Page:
The Social is Political: The Politics of Mobilizing Bystanders Against Sexual Harassment in Egypt

By Angie Abdelmonem
Submitted to Session P4036 (Mobilizing Against Sexual Harassment in Egypt: Reconfiguring Public Space and Social Responsibility, 2015 Annual Meeting
Gender/Women's Studies;
LCD Projector with Audio Patch or Speakers;
The Egyptian Revolution presented an opportunity for youth-based initiatives to employ new strategies for transforming social perceptions and practices around street sexual harassment. Prior to the Revolution, Egyptian Feminist NGOs employed a diverse range of approaches to combatting sexual harassment, including community-based awareness programs and political and legal advocacy. Within this early activism, anti-sexual harassment entities framed the problem in divergent ways. Organizations such as El-Nadim Center for the Rehabilitation of Victims of Violence and Torture challenged the state for commissioning sexual violence in protest and detention settings. Other organizations, such as the Egyptian Center for Women’s Rights (ECWR), which focused on everyday forms of street harassment, promoted the problem as social and psychological, thereby avoiding the state as harasser in its framing and analysis of the problem. Since the Revolution, a new generation of social initiatives, such as HarassMap, has employed street campaigns and technological platforms, including crowdmapping and social media, to challenge gender stereotypes and victim-blaming rhetoric, and to encourage people to speak-up against sexual harassment. This work has also largely avoided political engagement and direct challenges to state sponsored sexual violence.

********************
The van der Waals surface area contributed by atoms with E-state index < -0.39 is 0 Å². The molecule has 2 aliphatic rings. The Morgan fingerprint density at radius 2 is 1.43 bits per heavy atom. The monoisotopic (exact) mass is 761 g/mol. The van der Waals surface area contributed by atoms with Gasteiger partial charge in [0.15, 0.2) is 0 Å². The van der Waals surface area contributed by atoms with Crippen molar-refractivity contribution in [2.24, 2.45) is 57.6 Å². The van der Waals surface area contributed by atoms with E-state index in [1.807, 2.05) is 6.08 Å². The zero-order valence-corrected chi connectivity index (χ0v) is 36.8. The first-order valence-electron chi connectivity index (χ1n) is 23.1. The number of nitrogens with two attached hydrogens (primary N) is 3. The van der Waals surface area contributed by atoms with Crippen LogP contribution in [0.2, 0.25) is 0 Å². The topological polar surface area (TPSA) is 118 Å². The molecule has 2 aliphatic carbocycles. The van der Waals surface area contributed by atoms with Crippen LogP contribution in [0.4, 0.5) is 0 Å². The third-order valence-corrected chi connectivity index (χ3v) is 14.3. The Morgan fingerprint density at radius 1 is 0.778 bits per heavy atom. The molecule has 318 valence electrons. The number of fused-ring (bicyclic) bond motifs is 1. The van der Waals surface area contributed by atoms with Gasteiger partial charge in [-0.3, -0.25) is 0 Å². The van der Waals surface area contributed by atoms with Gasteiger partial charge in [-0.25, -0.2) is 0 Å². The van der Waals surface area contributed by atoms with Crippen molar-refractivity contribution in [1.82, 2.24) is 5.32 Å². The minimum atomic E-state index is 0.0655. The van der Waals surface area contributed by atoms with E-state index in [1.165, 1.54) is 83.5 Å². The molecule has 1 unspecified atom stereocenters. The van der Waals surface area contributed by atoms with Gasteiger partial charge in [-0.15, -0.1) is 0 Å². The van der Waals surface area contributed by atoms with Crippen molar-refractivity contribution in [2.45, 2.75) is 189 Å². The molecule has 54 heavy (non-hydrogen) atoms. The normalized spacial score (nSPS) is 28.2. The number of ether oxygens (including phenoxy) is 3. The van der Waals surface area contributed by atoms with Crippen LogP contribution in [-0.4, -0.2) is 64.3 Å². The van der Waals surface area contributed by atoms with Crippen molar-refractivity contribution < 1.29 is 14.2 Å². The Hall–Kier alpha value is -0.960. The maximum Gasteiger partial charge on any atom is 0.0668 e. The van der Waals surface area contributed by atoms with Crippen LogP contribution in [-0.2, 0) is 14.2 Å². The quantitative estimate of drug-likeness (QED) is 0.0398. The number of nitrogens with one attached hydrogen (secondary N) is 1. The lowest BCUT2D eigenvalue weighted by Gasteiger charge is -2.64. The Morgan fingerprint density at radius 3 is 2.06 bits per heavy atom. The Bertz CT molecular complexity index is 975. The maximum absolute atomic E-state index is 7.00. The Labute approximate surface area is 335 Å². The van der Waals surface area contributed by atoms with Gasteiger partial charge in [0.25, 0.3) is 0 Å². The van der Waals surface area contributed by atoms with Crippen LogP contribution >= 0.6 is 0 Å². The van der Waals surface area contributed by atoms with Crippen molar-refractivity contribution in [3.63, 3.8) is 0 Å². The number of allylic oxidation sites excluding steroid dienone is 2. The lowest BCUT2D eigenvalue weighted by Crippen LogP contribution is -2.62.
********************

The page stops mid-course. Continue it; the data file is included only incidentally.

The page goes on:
There has been debate among scholars about the way in which anti-sexual harassment activism has depoliticized sexual harassment by de-linking it from the political and, instead, promoting it as a social problem that requires community-based solutions. Prior to the Revolution, ECWR was criticized for failing to contextualize sexual harassment within the structural system of gender inequality and for reproducing neocolonial images of unruly Arab men needing reform. This paper blurs the boundaries of social and political engagement, arguing that the cultural work of the new initiatives represents a challenge to the political order. Drawing on theories of social movements and cultural politics, this paper explores the approach to social change employed by HarassMap that seeks to mobilize bystanders and build a critical mass around new social norms. By undermining patriarchal norms that blame victims and enjoining the public to intervene against sexual harassment, this paper contends that HarassMap is creating a new vision of social responsibility. When a tipping point is reached, HarassMap believes popular public outcry will then force more effective political and legal reform from the state to protect women in public. Here, such reform results only when there is enough public will for change.